The above examples of the 1790 Droz halfpenny from the Boulton Family holdings. Top left, Peck 989, Top right Peck 989, Bottom Peck 991. All came with tissue wrappers.
The four coins above are as follows: Top left Peck 1049, a pattern halfpenny dated 1795 by Kuchler. Top right Peck 1142, a 1797 pattern penny. Bottom left Peck 1148, 1797 pattern penny, and bottom right Peck 1258, patern halfpenny with a crowned king. The coin at bottom right was photographed through a "slab" and it is reproduced at the bottom. It is a Peck 1258, not a Peck 1260. This piece SOLD. All are from the Boulton Family Holdings and came with tissue wrappers.
The two coins above are as follows: Top left Peck 1260, 1799 halfpenny. Top right Peck 1260 (another). Both are from the Boulton Family Holdings and came with tissue wrappers.
From top left, Peck 1281, a farthing of 1799. Top Right Peck 1384, a halfpenny of 1807. Bottom left,
Peck 1404, farthing of 1806, bottom right Peck 1405 farthing, 1806. Please note bottom row, date and most obverse
legends double entered. All are from the Boulton Family Holdings and came with tissue wrappers.
New Acquisitions from the Boulton family, 2007
Well, here we go again!! Another small grouping of coins were found, and I have purchased most of them. Some are quite interesting. At every turn the Boulton's insist that "this is the last group", but to the present they have found a few more every couple of years. I have been fortunate to have been able to purchase many of them.
Above -- On the left, another Bermuda penny, dated 1793. Identical with the one listed above, with the transitional reverse not used by Taylor. thus this one pictured is late Soho. SOLD The next piece is interesting. Late Soho, it was struck in 1820 in an attempt to gain a coinage contract from Brazil. It is a concoction featuring Hercules with a bundle of sticks on the obverse, a design originally done by Dupre prior to 1791, and the reverse a shield pattern by Kuchler, done in 1798. It was made to show Brazil the quality of the work, and not to sell the pattern used. The Royal arms on the reverse still claims the throne of France, something dropped after 1801. It is very rare, and the only one known in shells with an inscribed wrapper by the Boultons. $5500, Sterling, 2750.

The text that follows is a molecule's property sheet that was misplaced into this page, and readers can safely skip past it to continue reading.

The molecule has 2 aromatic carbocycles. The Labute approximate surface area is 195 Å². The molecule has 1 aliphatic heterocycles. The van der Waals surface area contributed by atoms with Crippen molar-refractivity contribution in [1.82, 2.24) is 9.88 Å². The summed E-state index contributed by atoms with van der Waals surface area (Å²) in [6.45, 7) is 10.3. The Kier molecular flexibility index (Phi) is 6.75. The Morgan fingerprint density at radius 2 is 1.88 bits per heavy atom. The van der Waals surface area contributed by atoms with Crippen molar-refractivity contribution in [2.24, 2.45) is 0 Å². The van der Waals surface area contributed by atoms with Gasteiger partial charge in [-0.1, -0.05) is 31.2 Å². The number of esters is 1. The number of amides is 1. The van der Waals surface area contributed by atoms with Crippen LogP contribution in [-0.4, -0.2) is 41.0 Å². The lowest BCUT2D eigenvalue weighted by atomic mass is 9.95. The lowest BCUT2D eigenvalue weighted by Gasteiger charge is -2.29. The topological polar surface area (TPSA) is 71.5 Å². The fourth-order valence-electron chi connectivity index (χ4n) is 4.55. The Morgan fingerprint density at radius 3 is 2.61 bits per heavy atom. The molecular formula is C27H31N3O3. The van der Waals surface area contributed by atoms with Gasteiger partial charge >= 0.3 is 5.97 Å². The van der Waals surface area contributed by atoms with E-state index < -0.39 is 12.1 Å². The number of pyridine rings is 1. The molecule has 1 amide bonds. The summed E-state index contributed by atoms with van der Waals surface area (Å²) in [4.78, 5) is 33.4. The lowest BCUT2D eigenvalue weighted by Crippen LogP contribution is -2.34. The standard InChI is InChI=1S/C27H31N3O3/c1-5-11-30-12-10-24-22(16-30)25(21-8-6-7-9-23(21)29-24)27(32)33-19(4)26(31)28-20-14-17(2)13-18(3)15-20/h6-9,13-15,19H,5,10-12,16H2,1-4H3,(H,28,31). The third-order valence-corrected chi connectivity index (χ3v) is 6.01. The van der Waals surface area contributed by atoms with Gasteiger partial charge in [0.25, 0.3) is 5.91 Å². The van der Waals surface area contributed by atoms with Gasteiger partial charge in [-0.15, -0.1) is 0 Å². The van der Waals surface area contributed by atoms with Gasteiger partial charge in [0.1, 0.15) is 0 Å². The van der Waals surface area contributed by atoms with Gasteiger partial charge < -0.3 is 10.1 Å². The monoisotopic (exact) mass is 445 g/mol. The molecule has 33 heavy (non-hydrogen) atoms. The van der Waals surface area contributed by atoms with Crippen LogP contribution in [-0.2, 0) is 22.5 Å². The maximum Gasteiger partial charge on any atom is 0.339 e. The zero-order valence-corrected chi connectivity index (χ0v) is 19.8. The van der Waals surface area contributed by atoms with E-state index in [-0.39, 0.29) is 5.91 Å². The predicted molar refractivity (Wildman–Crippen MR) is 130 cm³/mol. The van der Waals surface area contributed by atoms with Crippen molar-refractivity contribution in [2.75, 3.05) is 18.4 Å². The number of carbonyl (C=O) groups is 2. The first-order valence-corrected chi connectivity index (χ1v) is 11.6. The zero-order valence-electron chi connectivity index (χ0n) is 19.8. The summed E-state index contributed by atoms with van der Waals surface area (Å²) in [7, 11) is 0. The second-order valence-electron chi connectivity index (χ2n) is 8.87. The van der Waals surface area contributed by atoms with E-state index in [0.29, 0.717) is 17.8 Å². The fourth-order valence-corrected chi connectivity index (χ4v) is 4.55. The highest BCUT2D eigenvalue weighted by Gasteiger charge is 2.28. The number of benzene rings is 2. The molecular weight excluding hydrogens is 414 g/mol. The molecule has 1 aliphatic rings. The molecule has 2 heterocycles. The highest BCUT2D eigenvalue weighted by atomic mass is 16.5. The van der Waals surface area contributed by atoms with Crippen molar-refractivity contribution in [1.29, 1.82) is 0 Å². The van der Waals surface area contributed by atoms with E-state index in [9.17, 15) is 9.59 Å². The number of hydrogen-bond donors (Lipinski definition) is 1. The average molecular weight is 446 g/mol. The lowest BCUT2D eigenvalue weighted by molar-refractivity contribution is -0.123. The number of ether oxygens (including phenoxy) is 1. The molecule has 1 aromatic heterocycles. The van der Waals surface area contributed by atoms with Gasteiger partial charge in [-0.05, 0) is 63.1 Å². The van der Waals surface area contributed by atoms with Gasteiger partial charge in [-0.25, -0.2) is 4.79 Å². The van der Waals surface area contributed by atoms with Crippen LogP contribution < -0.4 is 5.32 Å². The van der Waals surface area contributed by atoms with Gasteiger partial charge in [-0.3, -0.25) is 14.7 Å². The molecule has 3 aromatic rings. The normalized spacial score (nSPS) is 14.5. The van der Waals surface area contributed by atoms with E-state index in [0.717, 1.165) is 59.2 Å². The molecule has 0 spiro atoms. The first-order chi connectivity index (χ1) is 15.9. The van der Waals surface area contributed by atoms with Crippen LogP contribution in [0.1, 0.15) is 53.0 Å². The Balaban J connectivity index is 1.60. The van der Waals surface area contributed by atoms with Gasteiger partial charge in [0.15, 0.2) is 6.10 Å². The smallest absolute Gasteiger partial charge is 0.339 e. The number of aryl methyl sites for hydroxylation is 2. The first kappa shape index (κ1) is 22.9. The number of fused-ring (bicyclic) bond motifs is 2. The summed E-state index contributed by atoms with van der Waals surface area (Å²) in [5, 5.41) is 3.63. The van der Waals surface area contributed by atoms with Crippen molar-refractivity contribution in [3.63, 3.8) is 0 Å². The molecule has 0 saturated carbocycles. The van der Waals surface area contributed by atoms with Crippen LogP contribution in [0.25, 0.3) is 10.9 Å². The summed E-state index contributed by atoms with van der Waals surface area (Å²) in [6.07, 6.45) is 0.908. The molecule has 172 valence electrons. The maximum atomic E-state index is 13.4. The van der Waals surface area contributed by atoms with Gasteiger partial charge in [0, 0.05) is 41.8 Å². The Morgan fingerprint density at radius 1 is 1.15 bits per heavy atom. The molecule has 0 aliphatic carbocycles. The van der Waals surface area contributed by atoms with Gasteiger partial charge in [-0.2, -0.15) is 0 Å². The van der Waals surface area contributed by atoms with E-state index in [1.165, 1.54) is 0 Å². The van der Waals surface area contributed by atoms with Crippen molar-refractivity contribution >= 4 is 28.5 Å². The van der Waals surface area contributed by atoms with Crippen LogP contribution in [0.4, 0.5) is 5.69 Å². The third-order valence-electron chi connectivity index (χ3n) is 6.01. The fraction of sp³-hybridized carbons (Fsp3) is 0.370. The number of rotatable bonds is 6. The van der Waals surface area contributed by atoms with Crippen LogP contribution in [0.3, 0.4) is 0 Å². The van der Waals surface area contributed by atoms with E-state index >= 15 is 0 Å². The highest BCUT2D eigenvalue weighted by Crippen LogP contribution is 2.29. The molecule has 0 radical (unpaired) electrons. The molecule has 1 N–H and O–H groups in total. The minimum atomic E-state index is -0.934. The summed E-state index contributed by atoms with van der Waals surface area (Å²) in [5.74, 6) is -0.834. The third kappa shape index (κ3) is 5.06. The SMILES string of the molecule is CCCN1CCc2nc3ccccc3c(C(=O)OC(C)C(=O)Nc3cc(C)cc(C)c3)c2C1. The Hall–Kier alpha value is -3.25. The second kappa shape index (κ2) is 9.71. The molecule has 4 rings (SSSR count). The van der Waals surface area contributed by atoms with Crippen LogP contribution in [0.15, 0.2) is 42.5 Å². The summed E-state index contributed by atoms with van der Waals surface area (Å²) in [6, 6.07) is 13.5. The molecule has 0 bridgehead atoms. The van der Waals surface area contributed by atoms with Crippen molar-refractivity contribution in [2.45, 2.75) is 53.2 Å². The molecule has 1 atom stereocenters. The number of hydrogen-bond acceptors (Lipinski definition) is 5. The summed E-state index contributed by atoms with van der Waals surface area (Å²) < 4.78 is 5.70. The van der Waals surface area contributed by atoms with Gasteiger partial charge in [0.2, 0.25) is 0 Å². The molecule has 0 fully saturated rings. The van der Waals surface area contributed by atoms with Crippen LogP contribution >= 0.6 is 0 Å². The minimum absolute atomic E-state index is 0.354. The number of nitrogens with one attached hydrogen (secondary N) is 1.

Above: With shells and inscribed wrapper a proof 10 Cash coin of 1808 from India. this piece is absolutely new in every way with full luster. SOLD.
Above: A 1794 Bombay one Pice (SOLD). The second piece is a 1798 Sumatra 2 Kepings, slightly dampstained. Both came in tissue wrap.
Above: some Irish coins were included this time. The above, from the top pair, as follows -- a 1805 Irish penny, with shells and inscribed wrapper. Superb bronzed specimen. The bottom row a Irish farthing of 1806, slightly dampstained, with shells and inscribed wrap.
Above: A pair of Irish halfpennies of 1805, both as new but slightly dampstained.
Above: Peck 61. This is a pattern halfpence, 1797, from Taylor. Wonderful color, but it has some scratches below the chin on the obverse to and into the rim. Very rare item. There is no actual halfpenny of this type produced in 1797.
Above: Taylor restrikes (Peck 71, all) of the pattern farthing for 1797. No farthing coins were produced in 1797, but Soho, and later Taylor, produced patterns for them. All four are very nice examples. All are rare, and to find four of the same type in any collection is unusual.
Above: Peck 1075. this Penny is a Soho Mint pattern striking, small lettering around the rims. Quite interestingly, it has many file marks on the broad flat rims, which are adjustment marks. Most likely one of the first of this die off the press, and Boulton took it home. Being a small lettering type, it is an early piece. Pristine condition, with adjustment marks.
Above: A pair of Peck 1148 Penny restrikes -- 1797 cartwheels, by Taylor. Both in very nice condition.
Above: A 1790 pattern halfpenny, by Droz, done later by Taylor. Peck 997. Nice coin.
Above: Peck 1277 pattern farthing, 1799, by Taylor.
Above: A Peck 1258, pattern halfpenny of 1799 with the King wearing a crown. The next piece is a Peck 1260, pattern halfpenny of 1799, with no crown. Both are superb examples, and both are Taylor.
Above: Pattern Penny restrike by Taylor, dated 1805, reverse reading "Britaniarum". No actual coinage was produced as such.
Above: Peck 1328 pattern penny, 1806. In shells and inscribed wrapper. SOLD.
Above: Peck 1397, in shells and inscribed wrapper. SOLD.
To be added ... P-1370 and P-1281.